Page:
This gospel passage is considered “apocalyptic”, meaning it uses this frightening imagery to assure us of God’s faithfulness in horrible times.  These are not predictions of what is to come, but rather descriptions of what has already happened, and the way things are.  The temple written about was already destroyed at the time these verses were written.  This is a very real description of things that happen in our world, especially for marginalized communities.

These passage address that, much as I would like, God doesn’t come in and fix it all, at least not right now, but God is with us, and provides strength, courage, comfort and wisdom.

I chose the other two readings in light of this fact of brokenness in our world, and our need to carry on and “testify before our oppressors”, as the gospel tells us we have an opportunity to do.  The other day I was at the Interfaith Call for Inclusion. It was a gathering held in Pioneer Square for faith leaders to stand with the various communities that are being targeted by the divisive and hateful rhetoric of our times.  We were called and challenged to be love, resistance, and compassion, speaking the truth of God’s Beloved Community against the voices that would oppress and divide us.  We were reminded that there is no retirement for those working for justice.  Our work is not yet done.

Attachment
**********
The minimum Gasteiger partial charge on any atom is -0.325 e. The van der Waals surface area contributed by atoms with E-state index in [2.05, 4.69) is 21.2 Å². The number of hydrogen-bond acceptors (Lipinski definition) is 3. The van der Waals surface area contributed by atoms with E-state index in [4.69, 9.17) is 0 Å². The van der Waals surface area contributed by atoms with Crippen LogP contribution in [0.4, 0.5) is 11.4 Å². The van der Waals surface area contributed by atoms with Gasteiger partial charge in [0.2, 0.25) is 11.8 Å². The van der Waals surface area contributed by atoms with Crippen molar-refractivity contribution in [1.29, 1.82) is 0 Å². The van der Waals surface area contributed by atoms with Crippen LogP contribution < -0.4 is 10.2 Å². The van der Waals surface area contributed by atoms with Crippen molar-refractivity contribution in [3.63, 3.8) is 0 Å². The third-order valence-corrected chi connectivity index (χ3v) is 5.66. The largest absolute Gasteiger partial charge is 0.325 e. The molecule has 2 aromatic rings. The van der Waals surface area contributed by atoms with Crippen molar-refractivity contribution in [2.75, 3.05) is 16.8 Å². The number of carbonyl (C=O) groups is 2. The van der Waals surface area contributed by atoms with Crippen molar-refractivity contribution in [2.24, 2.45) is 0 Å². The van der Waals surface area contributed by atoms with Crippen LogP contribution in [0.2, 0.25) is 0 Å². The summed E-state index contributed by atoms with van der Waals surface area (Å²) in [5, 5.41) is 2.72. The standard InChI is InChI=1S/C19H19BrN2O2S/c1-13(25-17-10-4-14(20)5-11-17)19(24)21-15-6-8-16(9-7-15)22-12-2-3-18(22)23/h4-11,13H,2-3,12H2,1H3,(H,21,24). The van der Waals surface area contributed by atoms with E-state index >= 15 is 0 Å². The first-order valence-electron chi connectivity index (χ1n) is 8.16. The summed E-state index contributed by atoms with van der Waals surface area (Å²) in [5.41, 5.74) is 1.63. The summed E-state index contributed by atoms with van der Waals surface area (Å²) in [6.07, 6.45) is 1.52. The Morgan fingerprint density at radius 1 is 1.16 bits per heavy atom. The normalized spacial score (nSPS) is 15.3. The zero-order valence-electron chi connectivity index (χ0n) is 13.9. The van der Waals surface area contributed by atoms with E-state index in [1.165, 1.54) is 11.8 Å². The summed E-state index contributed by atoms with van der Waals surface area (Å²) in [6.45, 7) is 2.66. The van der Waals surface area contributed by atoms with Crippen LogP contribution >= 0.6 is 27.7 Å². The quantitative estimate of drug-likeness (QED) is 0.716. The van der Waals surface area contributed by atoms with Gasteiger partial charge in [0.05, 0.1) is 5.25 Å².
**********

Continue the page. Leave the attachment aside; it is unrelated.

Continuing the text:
Where in the brokenness of this world does the light get in? As we reflect on Leonard Cohen’s writing, how do we start again, and find slivers of grace, joy, and love in the midst of lament?